1. I think he does a pretty good job of separating the religion from work. I give him credit for that. I wish many more appointed or elected official would give that a try.

    2. Too right. I’m getting a little sick of that also. We KNOW you’re Catholic and love gahd Joltin’ Joe, enough already.
      Still… better that what it could have been so I’m smilin’!

  4. I suspect that the appalling record of the Irish Roman Catholic Church in dealing with the sexual abuse perpetrated by the clergy, and the scandal of the Magdalen laundries and the mother and baby homes, have also contributed to the fall in attendance

          1. No, he wasn’t writing about Tr*mp and who knows who the poem referenced. It’s a rabbit hole for sure. What freaks me out is that Yeats’s words continue to be relevant at all. And it happens in America more than any other anglo-country at the moment…or maybe not so much with Biden. I’m heartened to see the dems aren’t fucking around right now. Lucy’s football has finally failed.

    1. There is also that matter of when? SDA became a religion by announcing the day for that coming and still it never happened. Come to think of it, what evidence is there of the first?

      1. If the religioso are smart, a dubious proposition, they’ll go with the theory that whoever’s coming is already here just waiting to show himself or herself. Since the arriving being can be attributed to be immortal, they could spin this yarn forever. Perhaps it’s Trump! Now that’s a horrifying thought!

  5. I’m always pleased to read of the grip of religion loosening. But if there is some ‘desire to believe’ or ‘desire to socially engage’ what do all these people choose to do instead to fulfil their desires?

  6. These results remind me of what happened in French Canadian society during the 1960s. Until that time, Quebec society was completely dominated by the Catholic Church, both socially and politically. During the 1960s we had what historians call the “quiet revolution”. Society changed very rapidly such that, just a few decades later, Quebec society became one of the most secular in the West. Today, the presence of religion in Quebec is only a shadow of its former self.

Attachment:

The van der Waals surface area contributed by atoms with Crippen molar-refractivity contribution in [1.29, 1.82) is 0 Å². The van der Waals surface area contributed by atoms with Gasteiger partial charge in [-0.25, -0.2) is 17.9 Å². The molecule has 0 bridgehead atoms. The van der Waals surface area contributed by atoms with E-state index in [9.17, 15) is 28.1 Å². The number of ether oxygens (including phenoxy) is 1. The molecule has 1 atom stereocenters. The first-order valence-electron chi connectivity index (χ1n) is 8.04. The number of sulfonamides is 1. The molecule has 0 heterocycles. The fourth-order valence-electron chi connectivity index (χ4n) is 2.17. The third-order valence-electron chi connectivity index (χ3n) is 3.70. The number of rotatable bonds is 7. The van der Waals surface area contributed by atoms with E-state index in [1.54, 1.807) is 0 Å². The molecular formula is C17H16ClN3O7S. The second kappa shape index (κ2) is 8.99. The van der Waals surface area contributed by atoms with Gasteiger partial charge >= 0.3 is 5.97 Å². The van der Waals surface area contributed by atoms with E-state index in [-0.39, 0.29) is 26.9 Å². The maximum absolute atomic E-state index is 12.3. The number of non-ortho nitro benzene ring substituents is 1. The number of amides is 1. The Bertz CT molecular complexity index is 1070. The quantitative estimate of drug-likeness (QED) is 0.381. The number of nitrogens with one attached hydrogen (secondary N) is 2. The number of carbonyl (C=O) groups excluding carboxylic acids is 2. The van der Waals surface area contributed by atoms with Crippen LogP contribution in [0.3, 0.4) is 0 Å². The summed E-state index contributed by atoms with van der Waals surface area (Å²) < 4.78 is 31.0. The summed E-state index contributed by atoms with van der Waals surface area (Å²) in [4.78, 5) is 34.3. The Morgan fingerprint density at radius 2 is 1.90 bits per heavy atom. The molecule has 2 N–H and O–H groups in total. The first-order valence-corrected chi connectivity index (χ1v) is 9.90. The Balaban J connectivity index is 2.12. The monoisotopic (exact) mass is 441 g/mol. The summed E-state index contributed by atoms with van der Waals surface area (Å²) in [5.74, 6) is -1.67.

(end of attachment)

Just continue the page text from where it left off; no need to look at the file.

7. First, I’d like to say that I miss Grania. She was a great contributor to this site and very funny. I had many enjoyable discussions with her.

    Anyway, this news is very encouraging. If these trends continue, we could see the eventual overthrow of theocracies across the Muslim world, which would help bring them further into the modern age. Imagine what many of those countries could do with all the money from their natural resources and young workforces if so much time and loot wasn’t spent on religion, and if the people weren’t constantly oppressed by religious dictates. Imagine how much less turmoil there would be in the region. We can only hope that this continues.

  8. This article indirectly touches on a corollary issue: Surveys consistently show that women are more religious than men by a material margin. This has been true both historically and internationally. I am not aware of a convincing explanation for this.

    1. It was virtually a cliché about working class life in Spain and Italy a couple of generations ago that the wife attended mass and voted as advised by the priests, while the husband was anti-clerical and voted Communist.

      Here is a subject for a sociological study that will be controversial, despite its limited intrinsic interest: comparing the sexual dimorphism of religious piety in cis-gendered versus trans-gendered individuals. One approach might be a questionnaire about personal pronoun choice, with a question about church attendance slipped in.

      1. Recently read this concerning gender roles and religiosity in Spain and found it interesting:

        > Here is a subject for a sociological study that will be controversial, despite its limited intrinsic interest: comparing the sexual dimorphism of religious piety in cis-gendered versus trans-gendered individuals

        I fear confounders because transgenderism gives you a highly unusual sample. How about comparing homosexuals and heterosexuals? It is well-known for example that far more than 3 per cent of Catholic priests are gay.

    2. There is some work on personality types which suggests (stereotype alert) that men are generally interested in ‘things’ (tools and technology) and women are generally interested in caring (nurturing and cooperative). How this plays out in a social context could well align with religious activities.

      A link to various scientific papers is here:

      Perhaps social media is replacing the need to meet up? It’s a stretch and almost certainly not the whole answer.

      1. Afaik women are more superstitious across the board * — with one exception: conspiracy theories, which I guess attract men since they often deal with political power and technological superiority.

        * This is one of these subjects where you can’t win: either religious or nonreligious women will get pissed off, and a devoutly religious man I told about this was also unhappy.

  9. In the Middle East – an area I know a bit about – part of it I think is the internet – which naturally speeds up societal change and another part of it might be the well publicized utter failure of theocracies like the Taliban and ISIS-land. And also Morsi in Egypt’s disaster.
    For decades the only tolerated opposition to the dictator/sheik was the mosque, but now that’s no so true. No sane person there can believe, after looking at Afghanistan and Syria/Iraq in action – the misery they inflicted – that sharia is a healthy way forward.

    D.A., B.A. (Middle East pol. & psych), J.D.